Matter of Smith v 129 Ave. D, LLC

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Matter of Smith v 129 Ave. D, LLC 2018 NY Slip Op 03882 Decided on May 31, 2018 Appellate Division, Third Department Published by New York State Law Reporting Bureau pursuant to Judiciary Law § 431. This opinion is uncorrected and subject to revision before publication in the Official Reports.

Decided and Entered: May 31, 2018
524461

[*1]In the Matter of the Claim of JOEY SMITH, Appellant,

v

129 AVENUE D, LLC, et al., Respondents. WORKERS' COMPENSATION BOARD, Respondent.

Calendar Date: April 24, 2018
Before: Lynch, J.P., Devine, Mulvey, Aarons and Pritzker, JJ.

Grey & Grey, LLP, Farmingdale (Robert E. Grey of counsel), for appellant.

Foley, Smit, O'Boyle & Weisman, Hauppauge (Jennifer K. Arcarola of counsel), for 129 Avenue D, LLC and another, respondents.




Aarons, J.

MEMORANDUM AND ORDER

Appeal from a decision of the Workers' Compensation Board, filed November 3, 2016, which ruled that an employer-employee relationship did not exist between claimant and 129 Avenue D, LLC.

Claimant, a construction and demolition worker, filed a claim for workers' compensation benefits contending that he sustained a work-related injury to his right eye in July 2015 when he fell from a ladder while changing a light bulb. At the

time of the incident, claimant was assisting Rolando Dominguez, a building superintendent employed by 129 Avenue D, LLC (a residential and commercial property company). Despite some initial confusion on this point, the identity of the alleged employer (129 Avenue D, LLC) and its workers' compensation carrier ultimately was established, and the matter proceeded to a hearing in February 2016. After considering the testimony offered by claimant and Ron Maseroni, a principal of 129 Avenue D, LLC, the Workers' Compensation Law Judge (hereinafter WCLJ) disallowed the claim, finding that claimant was not an employee of 129 Avenue D, LLC. Upon administrative review, the Workers' Compensation Board affirmed, prompting this appeal by claimant.

We affirm. Preliminarily, it is apparent from the Board's decision that it expressly [*2]adopted the WCLJ's findings of fact and opinion following "a complete and independent review of the record"; as such, we are satisfied that the Board's decision complied with the requirements of Workers' Compensation Law § 23 (see Matter of Pereira-Jersey v Rockland Community Coll., 151 AD3d 1154, 1156 [2017]; Matter of Bonner v Brownell Steel, Inc., 57 AD3d 1329, 1329 [2008]). Although claimant also faults the Board for failing to address certain issues, including whether claimant could be deemed to be an employee of Dominguez or whether Dominguez, in turn, could be deemed to be an agent of 129 Avenue D, LLC, "the Board is not obligated to consider an issue that was not raised and developed at the hearing before the WCLJ" (Matter of Hernandez v Excel Recycling Corp., 31 AD3d 1091, 1092 [2006] [internal quotation marks and citation omitted]). Additionally, these claimed deficiencies were not raised in claimant's application for Board review (see Matter of Duncan v John Wiley & Sons, Inc., 137 AD3d 1430, 1431 [2016]). Hence, claimant's arguments have not been preserved for our consideration (see generally Matter of Khan v New York State Dept. of Health, 96 NY2d 879, 880 [2001]).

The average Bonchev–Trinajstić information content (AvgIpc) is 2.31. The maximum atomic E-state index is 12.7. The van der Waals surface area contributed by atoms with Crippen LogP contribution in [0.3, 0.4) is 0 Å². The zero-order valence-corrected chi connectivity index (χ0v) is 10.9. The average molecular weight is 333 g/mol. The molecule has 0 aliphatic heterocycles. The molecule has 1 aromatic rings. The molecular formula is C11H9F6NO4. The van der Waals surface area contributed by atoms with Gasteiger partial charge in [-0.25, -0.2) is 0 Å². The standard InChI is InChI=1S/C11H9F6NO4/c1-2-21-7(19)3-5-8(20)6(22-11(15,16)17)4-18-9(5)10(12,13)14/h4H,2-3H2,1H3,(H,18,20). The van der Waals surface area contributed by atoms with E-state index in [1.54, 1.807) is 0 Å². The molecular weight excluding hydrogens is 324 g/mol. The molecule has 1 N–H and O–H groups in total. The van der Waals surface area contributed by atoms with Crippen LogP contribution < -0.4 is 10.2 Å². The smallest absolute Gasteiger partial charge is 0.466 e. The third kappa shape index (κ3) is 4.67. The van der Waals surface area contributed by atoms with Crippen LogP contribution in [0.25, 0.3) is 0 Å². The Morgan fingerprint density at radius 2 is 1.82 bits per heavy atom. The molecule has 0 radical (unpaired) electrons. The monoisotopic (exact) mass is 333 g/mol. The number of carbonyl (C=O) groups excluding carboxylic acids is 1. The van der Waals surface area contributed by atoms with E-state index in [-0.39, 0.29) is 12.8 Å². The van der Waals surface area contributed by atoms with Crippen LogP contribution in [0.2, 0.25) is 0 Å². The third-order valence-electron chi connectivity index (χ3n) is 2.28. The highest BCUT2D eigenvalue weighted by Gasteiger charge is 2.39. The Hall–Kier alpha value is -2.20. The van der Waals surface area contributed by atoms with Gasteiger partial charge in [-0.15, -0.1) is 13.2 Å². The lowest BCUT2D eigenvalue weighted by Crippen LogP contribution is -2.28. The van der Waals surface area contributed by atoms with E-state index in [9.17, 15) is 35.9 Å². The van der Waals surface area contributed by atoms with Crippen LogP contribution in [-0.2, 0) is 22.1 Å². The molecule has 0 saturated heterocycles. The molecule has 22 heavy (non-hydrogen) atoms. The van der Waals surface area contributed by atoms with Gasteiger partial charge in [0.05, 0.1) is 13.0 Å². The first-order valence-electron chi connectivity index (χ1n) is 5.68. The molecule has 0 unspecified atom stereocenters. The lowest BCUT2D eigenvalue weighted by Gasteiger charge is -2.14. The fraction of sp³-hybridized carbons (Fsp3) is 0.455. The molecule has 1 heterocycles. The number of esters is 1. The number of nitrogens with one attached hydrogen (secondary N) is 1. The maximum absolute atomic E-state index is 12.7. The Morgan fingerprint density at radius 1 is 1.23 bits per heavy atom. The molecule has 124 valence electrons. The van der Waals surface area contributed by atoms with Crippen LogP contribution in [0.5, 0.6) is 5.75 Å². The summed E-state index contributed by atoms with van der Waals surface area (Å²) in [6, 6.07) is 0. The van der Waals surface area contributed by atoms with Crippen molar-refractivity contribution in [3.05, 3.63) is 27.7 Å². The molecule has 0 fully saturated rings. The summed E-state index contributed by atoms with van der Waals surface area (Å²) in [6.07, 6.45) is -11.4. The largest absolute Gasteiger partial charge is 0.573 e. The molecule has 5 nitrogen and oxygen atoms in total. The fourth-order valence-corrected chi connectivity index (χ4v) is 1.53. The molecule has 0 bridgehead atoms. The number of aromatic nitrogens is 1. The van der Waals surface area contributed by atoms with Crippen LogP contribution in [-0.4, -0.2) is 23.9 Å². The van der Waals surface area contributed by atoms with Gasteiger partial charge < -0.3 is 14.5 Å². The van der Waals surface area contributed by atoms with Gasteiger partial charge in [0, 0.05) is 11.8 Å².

Finally, "[w]hether an employer-employee relationship exists is a factual question for resolution by the Board and its determination must be upheld so long as it is supported by substantial evidence" (Matter of Rivas v Waldman, 37 AD3d 916, 916 [2007]; see Matter of Colamaio-Kohl v Task Essential Corp., 157 AD3d 1103, 1104 [2018]; Matter of Mendoza v Dolgetta, 81 AD3d 1043, 1044 [2011]). "In making such a determination, relevant factors to be considered include the right to control the claimant's work, the method of payment, the right to discharge, the furnishing of equipment and the relative nature of the work" (Matter of Bran v Wimbish, 73 AD3d 1378, 1379 [2000] [internal quotation marks and citations omitted], lv dismissed 15 NY3d 818 [2010]; see Matter of Colamaio-Kohl v Task Essential Corp., 157 AD3d at 1104).

Claimant testified that he was contacted by Maseroni to perform certain demolition work and, while on the premises for that purpose, claimant noticed that two light bulbs in a hallway had burned out. According to claimant, he then sought out Dominguez, who instructed him to replace the light bulbs — setting into motion the chain of events leading to claimant's alleged injury. Maseroni, however, testified that claimant was not on the alleged employer's payroll, and that he neither hired claimant to perform work for 129 Avenue D, LLC nor otherwise directly assigned any tasks to claimant. Maseroni further testified that, with respect to any repair projects assigned to Dominguez, it was up to Dominguez to either "bring[] in [whatever] resources he wants or do[] it himself" — a decision over which Maseroni "[did not] really have control." This conflicting testimony presented a credibility determination for the WCLJ and the Board to resolve (see Matter of Rivas v Waldman, 37 AD3d at 916). The record further reflects that, with one exception, claimant was paid in cash by Dominguez or via checks made payable to Dominguez and signed over to claimant. Under these circumstances, we discern no basis upon which to disturb the Board's decision. Claimant's remaining arguments, to the extent not specifically addressed, have been examined and found to be lacking in merit.

Lynch, J.P., Devine, Mulvey and Pritzker, JJ., concur.

ORDERED that the decision is affirmed, without costs.